How to use technology to manage your money

A mobile subscriber withdraws money from an M-Pesa shop in Nyeri on May 2, 2016. Across Africa more and more people are now spending, saving and planning for the future through banking services offered by mobile phone companies. FILE PHOTO | JOSEPH KANYI | NATION MEDIA GROUP

What you need to know:

  • The beauty about the Workspace is that it is online – you can access these tools, and your information, from any device you are signed into with your Google account.
  • An advanced way to use Google Sheets is to compute the interest expense on your personal loans and mortgages, and the interest income (compound and simple interest) on your investments.
  • If you are a young hungry Kenyan techie, we need a budgeting app developed for our local market. Make it easy and fun to use, practical to the average Kenyan.

Managing your money shouldn’t be a headache in 2021. Not when the smart techies of this world have used technology to develop tools we can install and access from our cell phones, laptops and tablets.

Using technology saves you time, money (obviously), and it will free your mind of constantly having to remember to do this and that with your money. You can engage that freed-up mind space to make more money. Win- win.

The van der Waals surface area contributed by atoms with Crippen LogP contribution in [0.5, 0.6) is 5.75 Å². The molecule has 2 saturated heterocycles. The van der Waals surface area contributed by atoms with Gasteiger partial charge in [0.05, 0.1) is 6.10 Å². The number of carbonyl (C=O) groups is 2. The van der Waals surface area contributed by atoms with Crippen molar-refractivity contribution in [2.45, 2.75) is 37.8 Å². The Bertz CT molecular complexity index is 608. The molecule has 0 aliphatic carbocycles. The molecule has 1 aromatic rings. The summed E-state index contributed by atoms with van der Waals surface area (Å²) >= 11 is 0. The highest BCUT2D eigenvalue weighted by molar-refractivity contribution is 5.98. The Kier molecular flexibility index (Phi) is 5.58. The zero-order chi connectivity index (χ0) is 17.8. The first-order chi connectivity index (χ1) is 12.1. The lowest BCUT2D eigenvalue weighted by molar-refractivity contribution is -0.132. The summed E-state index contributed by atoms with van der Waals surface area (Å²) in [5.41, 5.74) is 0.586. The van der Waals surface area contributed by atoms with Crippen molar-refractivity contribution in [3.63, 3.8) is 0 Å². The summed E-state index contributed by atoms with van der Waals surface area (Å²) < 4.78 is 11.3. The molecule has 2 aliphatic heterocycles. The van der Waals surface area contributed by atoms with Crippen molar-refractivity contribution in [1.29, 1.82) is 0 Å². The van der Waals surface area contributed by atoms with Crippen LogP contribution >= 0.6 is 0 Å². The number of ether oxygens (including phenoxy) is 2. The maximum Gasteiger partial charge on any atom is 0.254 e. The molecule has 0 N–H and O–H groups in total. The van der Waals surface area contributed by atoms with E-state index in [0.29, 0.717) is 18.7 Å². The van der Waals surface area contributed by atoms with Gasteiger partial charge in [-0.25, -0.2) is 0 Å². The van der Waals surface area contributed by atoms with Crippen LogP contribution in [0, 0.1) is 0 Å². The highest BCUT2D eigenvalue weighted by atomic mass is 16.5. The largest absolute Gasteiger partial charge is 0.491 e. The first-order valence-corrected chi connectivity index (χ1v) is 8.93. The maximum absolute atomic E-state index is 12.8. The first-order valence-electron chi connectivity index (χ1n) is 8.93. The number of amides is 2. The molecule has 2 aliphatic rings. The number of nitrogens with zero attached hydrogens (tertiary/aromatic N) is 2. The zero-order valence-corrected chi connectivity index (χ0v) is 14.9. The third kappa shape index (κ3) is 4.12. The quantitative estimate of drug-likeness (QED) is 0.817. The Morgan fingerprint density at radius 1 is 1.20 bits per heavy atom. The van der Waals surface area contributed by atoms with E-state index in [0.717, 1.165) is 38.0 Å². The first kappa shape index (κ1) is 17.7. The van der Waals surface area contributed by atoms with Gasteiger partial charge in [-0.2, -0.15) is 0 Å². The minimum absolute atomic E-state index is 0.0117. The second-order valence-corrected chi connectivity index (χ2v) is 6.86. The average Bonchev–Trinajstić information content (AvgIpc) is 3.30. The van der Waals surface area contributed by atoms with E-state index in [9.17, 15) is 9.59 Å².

Don’t waste important resources going around town queuing in banking halls, dropping cheques at insurance companies, asking to meet sales agents and printing out paper documents for your financial records for filing.

There are a myriad of tools to cut the wastefulness out of your life. Did I mention the convenience of it all? I think I did.

Consider these easy-to-use tools of technology to manage your money:

Automate your savings and investing

Set up a standing order or a direct debit instruction (DDI) to move money from your income account to your savings and investments account.

The cost of your standing order and DDI will depend on your account features.

A transfer between accounts in the same bank is usually free. A transfer between accounts of different banks may be charged a flat rate, others are free. It all depends on the features of your bank account. (This is something to keep your eyes peeled for as you shop for a bank account.)

You can set up a standing order yourself, from your banking app (another tool of technology to manage your money!)

A DDI will require that you fill in some forms in the institution where you want money moved to. Say, you set up a DDI for your insurance premiums. You will fill in a DDI form at your insurance company, they will submit this form to your bank for the DDI to be effected.

M-Pesa for your convenience